• Who is this crosswalk serving? Look at the adjacent land uses. Largely undeveloped other than a few intersecting low volume roadways. There are no visible sidewalks in the photo parallel to the right of way. And there shouldn’t be, because this road section is well designed for high speed car travel. And that’s a good thing. We get into trouble when we confuse roads and streets, which have very different objectives. This is a well designed road, designed for moving cars quickly from A to B. Putting “pedestrian bling” in the clear zone just confuses matters and creates truly dangerous obstacles for high speed vehicular travel
  • The “crosswalk” street name signage is cute, but completely ineffective in this environment. It’s human scale signage designed to be read at human speed (less than 20 mph), not in a car doing 50+ mph.
  • Push button and flashing pedestrian light complete with decorative pole. All the trappings of a safe street environment. None of the effectiveness, in practice.
  • The notion that we should expect cars to stop on a dime for a pedestrian in this environment is absurd. Six lanes, three in each direction, with speeds easily exceeding 50 mph just guessing from the road geometry.

Just as walkability advocates need to be rigorous about the places where walkability makes sense, we also need to be rigorous about places where it doesn’t make sense. FDOT, spare us the pedestrian bling and save your money on creating safer, better pedestrian infrastructure where it makes sense and will be used.

[h/t to Strong Towns for much of the inspiration of this post]

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“Trollgate” a reminder of bold actions taken to remake city

Did you know that the underside of the Royal Park Bridge is fit for a troll?

Frank Cerabino of the Palm Beach Post recounted an episode of West Palm Beach history that could be known as “Trollgate.”

Here’s the city livable transportation engineer at the time, Ian Lockwood, recalling the bridge design process with FDOT.

“I had to meet with the state people and I had a list of 10 things that I wanted, things like lower railings to make the sightseeing better,” Lockwood remembers. “And everything I wanted they said ‘No.’”

Hula's painting, "Clara". Photo: The Palm Beach Post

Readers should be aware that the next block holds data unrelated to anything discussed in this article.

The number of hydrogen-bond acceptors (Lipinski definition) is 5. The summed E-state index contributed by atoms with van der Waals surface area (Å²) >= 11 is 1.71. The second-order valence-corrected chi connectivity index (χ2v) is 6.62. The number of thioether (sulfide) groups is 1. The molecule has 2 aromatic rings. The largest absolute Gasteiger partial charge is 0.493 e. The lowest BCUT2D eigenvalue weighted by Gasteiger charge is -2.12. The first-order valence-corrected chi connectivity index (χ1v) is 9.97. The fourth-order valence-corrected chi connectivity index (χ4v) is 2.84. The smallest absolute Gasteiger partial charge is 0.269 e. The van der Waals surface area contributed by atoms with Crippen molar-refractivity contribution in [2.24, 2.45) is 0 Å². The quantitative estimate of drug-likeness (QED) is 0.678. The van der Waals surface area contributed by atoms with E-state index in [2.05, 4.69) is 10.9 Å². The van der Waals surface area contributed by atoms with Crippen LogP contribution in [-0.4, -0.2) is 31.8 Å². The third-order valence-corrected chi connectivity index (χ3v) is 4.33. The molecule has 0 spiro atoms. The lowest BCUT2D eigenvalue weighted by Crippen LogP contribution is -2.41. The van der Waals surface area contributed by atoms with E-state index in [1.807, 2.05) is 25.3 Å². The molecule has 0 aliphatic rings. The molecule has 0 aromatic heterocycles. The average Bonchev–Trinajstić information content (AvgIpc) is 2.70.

Photo: The Palm Beach Post

This story demonstrates the ‘people first’ values that were part of the West Palm Beach engineering department in the past.

At one time, we had a livable transportation engineer advocating for troll sculptures under bridges (can you imagine??), and creating amazing community assets in the form of the pedestrian/bike path underneath the Royal Park Bridge. Now our city engineering establishment is so timid that even going below 11′ width travel lanes in downtown is a very difficult sell to our city engineers.

In our recent history, a similar bike/ped pathway was not able to be built under the Flagler Bridge to the north, although it’s unclear to me why this could happen at the Royal Park Bridge and not the Flagler Bridge. The FDOT bridge intersection at Flagler doesn’t appear to have any elevated level of bike/pedestrian accommodations even though it is certain to be used by many people on foot and bike and is a crucial link in a waterfront bike/ped pathway.


“We don’t have any rules against it”

 

Unless we have city staff advocating for (and not just tolerating) more livable streets and walkable neighborhoods, how are we to realize these opportunities when they arise? You don’t even know they exist unless you’re on the front lines working for more livable streets, pushing for change and asking the right questions. The Flagler Bridge buffered bike lane is a tiny citizen victory, but larger victories require the credibility, knowledge, and support of city staff in order to make change happen, in collaboration with citizen advocates.

FDOT is hardly known for its nuance when it comes to neighborhoods and street design. How ironic if our own city staff, at one time almost revolutionary in remaking West Palm Beach as a place for people (see Exhibit A), were to cede the high ground to FDOT?

It shouldn’t be this way, especially at the city level, where we have much more design discretion. Safe, livable streets should be the default rather than the exception.

No troll superstitions necessary.

 

Exhibit A: WPB was revolutionary in remaking neighborhoods as places for people


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1996 Transportation Policy in West Palm Beach was revolutionary

I came across this memo posted on the U.S. Conference of Mayors website. It appears to have been written by the City Transportation Engineer at the time, Ian Lockwood. In the memo, he describes the philosophy behind the city transportation policy.

This is a fascinating piece of West Palm Beach history. There is no doubt this policy and the actions that ensued had a large part in the regeneration that happened in the the past several decades in the city. But the extent to which West Palm Beach was a leader in the arena of livable street design in 1996 only becomes apparent upon reading this document. There are elements of the policy that even now would be considered leading edge.